So, it seems the Mayor of Macon, GA has converted to Islam. In our increasingly Islamic-friendly environment, this news in itself is perhaps not too surprising, nor indeed is the fact that it was reported by a major news network. Whenever I come across things like this, however, like many people who know anything at all about Islam, I am curious to know why he converted. Was there something in the Qur’an that convinced him that Muhammad had written under divine inspiration? Did he listen to a particularly articulate Imam who explained to him the benefits of Islam over against the Christian faith with which he was raised? Well, let’s let the Georgia mayor speak for himself:

Why does one become a Christian? You do it because it feels right. … To me it’s no big deal. But people like to know what you believe in.

Wow! I don’t know about you, but I think we need to review our evangelism techniques. Maybe the Bereans got it wrong! Perhaps instead of searching the Scriptures to determine the truth of what Paul preached, we should search our emotions to determine if it feels right. Of course, I am being facetious. There are a couple of things I would like to note about this statement, however.

First of all, the concept of turning to Christ because “it feels right.” Feels right to whom? To the natural man, dead in trespasses and sins (Ephesians 2:1)? To the natural heart which is deceitful and desperately sick (Jeremiah 17:9)? The last place one should turn to determine truth is one’s heart, especially when God has provided objective truth in the form of His creation, His Scriptures, and His Son. That doesn’t mean that Christians cannot feel deep-seated conviction about the truth of God’s existence and His Word; but such conviction is a fruit of regeneration, not a prerequisite for regeneration.

Second, notice what he says next: “To me it’s no big deal.” Aha! Here we have what I believe is the major problem with most post-moderns: they don’t care. Changing one’s religion is like changing socks: if the old pair falls out of fashion, or doesn’t fit any more, you throw it out and get new ones. No big deal. If you discover that, after being raised in a Christian household, your ancestors were actually African Muslims (one might be tempted to ask what they were prior to being Muslim–a little church history goes a long way) and Islam “feels right” to you, then just convert. It’s no big deal. It’s not like we’re talking about objective truth, or life-or-death issues, after all. I mean, all roads lead to God, Allah, The Supreme Architect of the Universe, whatever, and the Bible and the Qur’an and the Book of Mormon and The Bhagavad Gita all teach the same thing anyway, as long as you’re a nice person… blah… blah… blah…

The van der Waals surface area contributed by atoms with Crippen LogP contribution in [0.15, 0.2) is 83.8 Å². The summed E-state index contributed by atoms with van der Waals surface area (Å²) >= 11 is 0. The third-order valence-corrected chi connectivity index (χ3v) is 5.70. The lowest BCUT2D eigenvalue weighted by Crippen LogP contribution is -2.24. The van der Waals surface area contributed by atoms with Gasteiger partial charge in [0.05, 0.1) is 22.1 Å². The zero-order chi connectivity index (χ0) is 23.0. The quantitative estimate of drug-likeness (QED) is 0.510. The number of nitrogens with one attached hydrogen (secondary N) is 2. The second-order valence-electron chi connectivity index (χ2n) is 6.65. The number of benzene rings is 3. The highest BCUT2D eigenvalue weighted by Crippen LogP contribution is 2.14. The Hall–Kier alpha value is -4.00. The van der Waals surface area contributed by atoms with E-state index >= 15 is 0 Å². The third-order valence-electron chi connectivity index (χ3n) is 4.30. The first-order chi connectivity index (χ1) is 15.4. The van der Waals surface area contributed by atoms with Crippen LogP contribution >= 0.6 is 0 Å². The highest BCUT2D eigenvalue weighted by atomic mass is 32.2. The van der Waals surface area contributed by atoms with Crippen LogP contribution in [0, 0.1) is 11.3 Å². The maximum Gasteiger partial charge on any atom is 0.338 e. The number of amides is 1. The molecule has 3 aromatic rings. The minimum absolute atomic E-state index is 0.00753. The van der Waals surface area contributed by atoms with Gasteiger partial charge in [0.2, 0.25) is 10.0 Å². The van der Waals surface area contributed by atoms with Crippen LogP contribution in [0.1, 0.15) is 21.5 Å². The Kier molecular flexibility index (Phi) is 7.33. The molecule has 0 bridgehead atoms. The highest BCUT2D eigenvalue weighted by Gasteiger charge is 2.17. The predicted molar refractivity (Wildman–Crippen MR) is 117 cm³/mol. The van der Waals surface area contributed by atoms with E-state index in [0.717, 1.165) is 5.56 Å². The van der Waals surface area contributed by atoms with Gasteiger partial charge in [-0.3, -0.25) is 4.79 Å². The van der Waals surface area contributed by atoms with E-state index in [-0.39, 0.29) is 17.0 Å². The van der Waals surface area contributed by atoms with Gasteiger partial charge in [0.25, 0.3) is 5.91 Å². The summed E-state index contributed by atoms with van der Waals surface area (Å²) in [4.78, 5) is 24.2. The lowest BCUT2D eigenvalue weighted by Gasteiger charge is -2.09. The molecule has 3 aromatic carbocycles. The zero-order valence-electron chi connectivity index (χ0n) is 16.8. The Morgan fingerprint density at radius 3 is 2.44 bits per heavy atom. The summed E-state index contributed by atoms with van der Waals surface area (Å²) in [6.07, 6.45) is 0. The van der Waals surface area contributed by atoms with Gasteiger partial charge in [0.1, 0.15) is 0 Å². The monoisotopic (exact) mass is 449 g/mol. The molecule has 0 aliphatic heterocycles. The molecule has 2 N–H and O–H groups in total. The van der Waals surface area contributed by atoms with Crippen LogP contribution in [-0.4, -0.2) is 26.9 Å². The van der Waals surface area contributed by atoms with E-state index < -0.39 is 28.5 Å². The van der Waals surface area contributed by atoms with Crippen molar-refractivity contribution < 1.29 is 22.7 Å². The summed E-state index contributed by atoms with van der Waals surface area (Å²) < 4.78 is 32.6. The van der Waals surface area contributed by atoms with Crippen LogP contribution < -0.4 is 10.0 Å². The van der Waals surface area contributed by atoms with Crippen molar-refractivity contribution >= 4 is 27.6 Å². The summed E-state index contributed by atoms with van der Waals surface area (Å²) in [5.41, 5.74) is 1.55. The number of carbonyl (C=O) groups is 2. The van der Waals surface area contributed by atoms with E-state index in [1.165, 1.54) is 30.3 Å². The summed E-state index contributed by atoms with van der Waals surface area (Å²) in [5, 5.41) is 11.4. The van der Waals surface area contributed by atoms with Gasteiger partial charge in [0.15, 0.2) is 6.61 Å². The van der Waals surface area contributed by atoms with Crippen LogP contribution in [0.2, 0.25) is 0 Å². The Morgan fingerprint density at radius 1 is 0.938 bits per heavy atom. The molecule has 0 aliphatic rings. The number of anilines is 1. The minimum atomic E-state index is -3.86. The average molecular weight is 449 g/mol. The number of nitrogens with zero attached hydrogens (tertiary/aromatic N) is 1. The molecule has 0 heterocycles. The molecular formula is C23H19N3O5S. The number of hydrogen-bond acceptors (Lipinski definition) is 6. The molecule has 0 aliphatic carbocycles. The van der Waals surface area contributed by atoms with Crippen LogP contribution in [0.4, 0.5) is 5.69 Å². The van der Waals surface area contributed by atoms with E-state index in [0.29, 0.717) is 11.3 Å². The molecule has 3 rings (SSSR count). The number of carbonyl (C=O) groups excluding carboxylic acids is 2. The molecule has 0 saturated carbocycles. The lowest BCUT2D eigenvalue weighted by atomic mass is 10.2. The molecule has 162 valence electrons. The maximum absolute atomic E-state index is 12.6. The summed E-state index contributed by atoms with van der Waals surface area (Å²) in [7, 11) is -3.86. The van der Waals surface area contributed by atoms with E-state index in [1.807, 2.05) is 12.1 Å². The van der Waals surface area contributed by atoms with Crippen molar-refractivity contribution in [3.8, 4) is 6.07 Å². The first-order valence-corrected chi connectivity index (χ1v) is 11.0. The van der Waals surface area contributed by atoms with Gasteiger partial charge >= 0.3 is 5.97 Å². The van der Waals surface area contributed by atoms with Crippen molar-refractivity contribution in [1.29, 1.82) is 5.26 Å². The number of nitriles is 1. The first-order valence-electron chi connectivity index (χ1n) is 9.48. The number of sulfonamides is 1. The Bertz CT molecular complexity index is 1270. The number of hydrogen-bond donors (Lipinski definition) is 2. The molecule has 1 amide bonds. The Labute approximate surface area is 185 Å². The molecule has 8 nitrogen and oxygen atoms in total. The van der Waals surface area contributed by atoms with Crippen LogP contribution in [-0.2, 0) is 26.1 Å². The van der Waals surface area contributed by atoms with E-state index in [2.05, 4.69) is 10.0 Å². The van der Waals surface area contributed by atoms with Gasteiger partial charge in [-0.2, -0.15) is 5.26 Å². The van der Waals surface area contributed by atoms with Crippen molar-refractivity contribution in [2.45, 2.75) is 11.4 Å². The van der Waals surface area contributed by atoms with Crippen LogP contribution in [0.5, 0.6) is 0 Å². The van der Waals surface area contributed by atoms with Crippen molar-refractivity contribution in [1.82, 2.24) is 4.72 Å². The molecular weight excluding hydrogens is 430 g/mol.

Religious apathy, particularly among the religious, is one of the hallmarks of spiritual decay I see in this country. It has already happened to a large extent across Europe and the UK and it is sad to see. But this is what happens when Christians fail to bear testimony to the truth that is within them, when they are willing to capitulate to the world on every front where they should be standing firm on God’s Word, showing the world that we are different. In other words, if the world can’t look at the church and see it as any different from their local cigar club or fraternity, why should the world bother? If the church refuses to proclaim God’s truth and call sinful mankind to repent, why should the world think there is any danger?

“You are the light of the world. A city set on a hill cannot be hidden; nor does anyone light a lamp and put it under a basket, but on the lampstand, and it gives light to all who are in the house. Let your light shine before men in such a way that they may see your good works, and glorify your Father who is in heaven.” (Matthew 5:14-16)

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